• Has a turnover of less than INR twenty lakhs
  • Has not processed data of more than 100 data principals in the last year or 12 months
  • Has not shared any personal data with other companies/businesses

If you say ‘yes’ to the above three, you get the following exemption –

  • You will be exempted from accountability & transparency. You also don’t need to have a privacy policy or don’t need to appoint a data protection officer
  • You will be exempted from the obligation of data storage limitation, notice, and data quality
  • You will also be exempted from the data principal rights except the right to correction and the right of access & confirmation

You also need to remember that if you

  • Take orders from your website
  • Use email to communication with your customers, &
  • Use online advertising

Then, you won’t be eligible for the exemptions mentioned above for a particular category of small businesses.

Data Protection Obligations under the PDPB

You need to have eight data protection obligations under the PDPB –

  • The processing of data should be fair & reasonable. And also as an organisation you must respect the privacy of data principal
  • You can only process personal data that are clear, specific, and should be under lawful reasonings. You may also process the personal data for other aspects but they should be in sync with the data principals’ expectations in the scope of the context under which the data is collected
  • There should be a specific reason for collecting personal data. If there’s no specific purpose, you cannot collect personal data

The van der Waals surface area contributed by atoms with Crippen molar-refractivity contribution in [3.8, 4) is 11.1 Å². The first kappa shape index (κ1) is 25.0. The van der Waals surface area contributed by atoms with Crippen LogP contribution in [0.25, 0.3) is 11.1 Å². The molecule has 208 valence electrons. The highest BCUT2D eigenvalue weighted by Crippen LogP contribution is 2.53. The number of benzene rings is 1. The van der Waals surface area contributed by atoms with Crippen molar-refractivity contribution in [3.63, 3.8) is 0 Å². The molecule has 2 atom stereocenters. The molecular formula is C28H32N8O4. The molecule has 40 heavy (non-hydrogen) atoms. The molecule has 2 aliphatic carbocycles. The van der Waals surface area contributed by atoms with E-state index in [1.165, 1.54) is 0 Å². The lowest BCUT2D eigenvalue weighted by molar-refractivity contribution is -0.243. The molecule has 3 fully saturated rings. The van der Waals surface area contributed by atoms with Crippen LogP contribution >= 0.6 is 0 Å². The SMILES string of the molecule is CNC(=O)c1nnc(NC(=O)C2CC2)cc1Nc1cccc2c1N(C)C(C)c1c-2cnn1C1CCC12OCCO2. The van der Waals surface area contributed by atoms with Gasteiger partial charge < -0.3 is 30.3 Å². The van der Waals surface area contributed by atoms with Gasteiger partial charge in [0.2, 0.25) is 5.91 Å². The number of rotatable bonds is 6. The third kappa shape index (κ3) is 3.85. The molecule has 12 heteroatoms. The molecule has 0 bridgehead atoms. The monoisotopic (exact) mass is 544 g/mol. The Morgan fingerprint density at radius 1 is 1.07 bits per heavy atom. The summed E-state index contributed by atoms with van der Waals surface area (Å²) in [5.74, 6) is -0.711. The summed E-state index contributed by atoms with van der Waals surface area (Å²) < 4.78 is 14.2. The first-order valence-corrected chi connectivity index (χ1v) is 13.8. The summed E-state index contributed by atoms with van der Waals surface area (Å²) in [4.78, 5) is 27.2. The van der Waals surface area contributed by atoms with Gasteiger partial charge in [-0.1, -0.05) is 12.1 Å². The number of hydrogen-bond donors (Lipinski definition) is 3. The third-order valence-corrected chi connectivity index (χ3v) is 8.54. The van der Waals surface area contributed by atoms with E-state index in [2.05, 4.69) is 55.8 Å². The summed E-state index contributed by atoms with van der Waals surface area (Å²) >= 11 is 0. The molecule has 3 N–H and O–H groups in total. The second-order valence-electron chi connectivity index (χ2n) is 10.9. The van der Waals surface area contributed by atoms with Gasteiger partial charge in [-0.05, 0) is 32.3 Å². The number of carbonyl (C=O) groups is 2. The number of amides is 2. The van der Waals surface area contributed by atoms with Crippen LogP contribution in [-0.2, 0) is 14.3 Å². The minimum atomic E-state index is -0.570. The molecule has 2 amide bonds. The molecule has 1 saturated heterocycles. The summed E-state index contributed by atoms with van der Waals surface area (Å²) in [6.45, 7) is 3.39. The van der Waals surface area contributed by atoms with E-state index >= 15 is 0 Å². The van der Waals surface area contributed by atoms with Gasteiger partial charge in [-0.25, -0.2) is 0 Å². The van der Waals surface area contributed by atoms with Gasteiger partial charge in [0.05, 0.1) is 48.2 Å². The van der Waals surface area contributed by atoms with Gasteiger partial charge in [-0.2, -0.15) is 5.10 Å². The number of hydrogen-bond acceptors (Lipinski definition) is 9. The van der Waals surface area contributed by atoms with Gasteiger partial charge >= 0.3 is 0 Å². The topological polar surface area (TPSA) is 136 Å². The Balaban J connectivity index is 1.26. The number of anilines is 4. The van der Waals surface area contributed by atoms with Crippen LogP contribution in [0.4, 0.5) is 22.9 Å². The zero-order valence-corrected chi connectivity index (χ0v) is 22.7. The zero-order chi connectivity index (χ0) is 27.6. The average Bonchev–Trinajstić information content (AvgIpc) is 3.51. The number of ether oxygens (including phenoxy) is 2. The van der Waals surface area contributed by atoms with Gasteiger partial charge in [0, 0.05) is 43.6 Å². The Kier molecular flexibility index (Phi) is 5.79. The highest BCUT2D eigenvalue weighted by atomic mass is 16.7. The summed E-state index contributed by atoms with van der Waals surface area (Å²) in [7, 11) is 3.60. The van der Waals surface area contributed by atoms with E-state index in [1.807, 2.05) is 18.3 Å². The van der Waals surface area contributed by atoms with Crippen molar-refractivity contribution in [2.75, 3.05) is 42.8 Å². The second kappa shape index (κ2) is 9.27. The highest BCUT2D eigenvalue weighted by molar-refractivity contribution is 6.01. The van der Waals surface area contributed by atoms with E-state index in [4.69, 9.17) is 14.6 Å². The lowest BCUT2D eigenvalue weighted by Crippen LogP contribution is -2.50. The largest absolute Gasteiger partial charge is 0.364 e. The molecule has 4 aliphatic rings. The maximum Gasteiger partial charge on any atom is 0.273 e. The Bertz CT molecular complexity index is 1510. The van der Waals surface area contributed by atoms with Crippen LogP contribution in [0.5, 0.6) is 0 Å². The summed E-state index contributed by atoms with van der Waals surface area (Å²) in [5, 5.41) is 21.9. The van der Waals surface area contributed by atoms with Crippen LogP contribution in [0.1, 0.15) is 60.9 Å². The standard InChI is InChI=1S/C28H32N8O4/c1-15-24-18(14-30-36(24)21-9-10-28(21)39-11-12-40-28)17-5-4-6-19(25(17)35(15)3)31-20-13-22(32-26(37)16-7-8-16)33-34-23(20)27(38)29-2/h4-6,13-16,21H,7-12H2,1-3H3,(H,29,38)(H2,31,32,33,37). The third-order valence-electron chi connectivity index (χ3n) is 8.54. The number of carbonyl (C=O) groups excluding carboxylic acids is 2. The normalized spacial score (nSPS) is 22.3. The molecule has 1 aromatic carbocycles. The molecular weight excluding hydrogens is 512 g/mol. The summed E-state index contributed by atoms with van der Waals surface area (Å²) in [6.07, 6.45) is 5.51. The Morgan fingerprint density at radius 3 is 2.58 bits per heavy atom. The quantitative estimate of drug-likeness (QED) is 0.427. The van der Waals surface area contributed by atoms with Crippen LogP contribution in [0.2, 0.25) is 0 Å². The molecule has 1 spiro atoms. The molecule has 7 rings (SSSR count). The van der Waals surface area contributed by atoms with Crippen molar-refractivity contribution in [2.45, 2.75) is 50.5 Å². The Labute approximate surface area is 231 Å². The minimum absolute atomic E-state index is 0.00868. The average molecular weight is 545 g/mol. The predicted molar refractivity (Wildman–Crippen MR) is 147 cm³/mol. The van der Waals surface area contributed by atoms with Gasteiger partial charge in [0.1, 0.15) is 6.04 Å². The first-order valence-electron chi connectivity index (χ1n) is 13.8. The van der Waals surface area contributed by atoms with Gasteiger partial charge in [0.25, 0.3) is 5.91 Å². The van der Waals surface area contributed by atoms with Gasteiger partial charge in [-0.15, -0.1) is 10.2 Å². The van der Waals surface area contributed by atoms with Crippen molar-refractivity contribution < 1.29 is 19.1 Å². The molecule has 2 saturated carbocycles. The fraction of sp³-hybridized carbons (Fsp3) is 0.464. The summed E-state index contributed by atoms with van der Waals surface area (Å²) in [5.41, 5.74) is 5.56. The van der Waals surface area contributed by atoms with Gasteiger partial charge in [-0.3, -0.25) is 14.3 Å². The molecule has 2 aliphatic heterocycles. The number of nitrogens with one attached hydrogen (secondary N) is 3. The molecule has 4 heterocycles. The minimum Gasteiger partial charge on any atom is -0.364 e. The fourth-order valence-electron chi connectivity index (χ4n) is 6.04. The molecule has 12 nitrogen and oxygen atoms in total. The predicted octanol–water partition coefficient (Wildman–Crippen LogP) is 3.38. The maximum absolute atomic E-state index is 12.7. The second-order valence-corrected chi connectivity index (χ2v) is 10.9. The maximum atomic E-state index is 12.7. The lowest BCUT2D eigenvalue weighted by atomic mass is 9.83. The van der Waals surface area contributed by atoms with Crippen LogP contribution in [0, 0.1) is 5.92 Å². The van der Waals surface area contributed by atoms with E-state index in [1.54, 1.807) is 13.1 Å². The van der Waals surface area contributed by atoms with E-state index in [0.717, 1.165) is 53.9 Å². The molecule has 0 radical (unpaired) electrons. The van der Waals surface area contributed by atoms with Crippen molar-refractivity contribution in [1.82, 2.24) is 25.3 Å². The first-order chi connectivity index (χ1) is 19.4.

• While you process personal data, you should keep in mind the grounds for processing under the PDPB
  • Providing transparent & clear notice to the data principal about why you’re collecting their personal data is of utmost importance
  • The personal data you collect should be of good quality – accurate, up-to-date, not ambiguous, complete
  • You can’t keep personal data of any data principal longer than you need
  • You must process personal data in accordance with the data processing obligations. You also should be able to demonstrate compliance

Penalties for not Complying with the PDPB

If you fail to comply with the standards of PDPB, here’s the maximum penalty you need to pay off (the greater of the following will be applicable) –

  • INR 15 Crores
  • Four percent of your annual global turnover [whichever is higher]

In a few chosen cases, the PDPB is stricter than the other privacy protection laws. In these special cases, imprisonment could be a possible punishment under the PDPB.


If you’ve gone through the guide, you probably understand the importance and applicability of the Personal Data Protection Bill.

If you want to know more about this, consider reading this & this.

If you’re running an organisation in India or outside India and serving the Indian population, consider reading the PDPB in detail once. It will help you make amends and prevent you from any undesired punishable offence.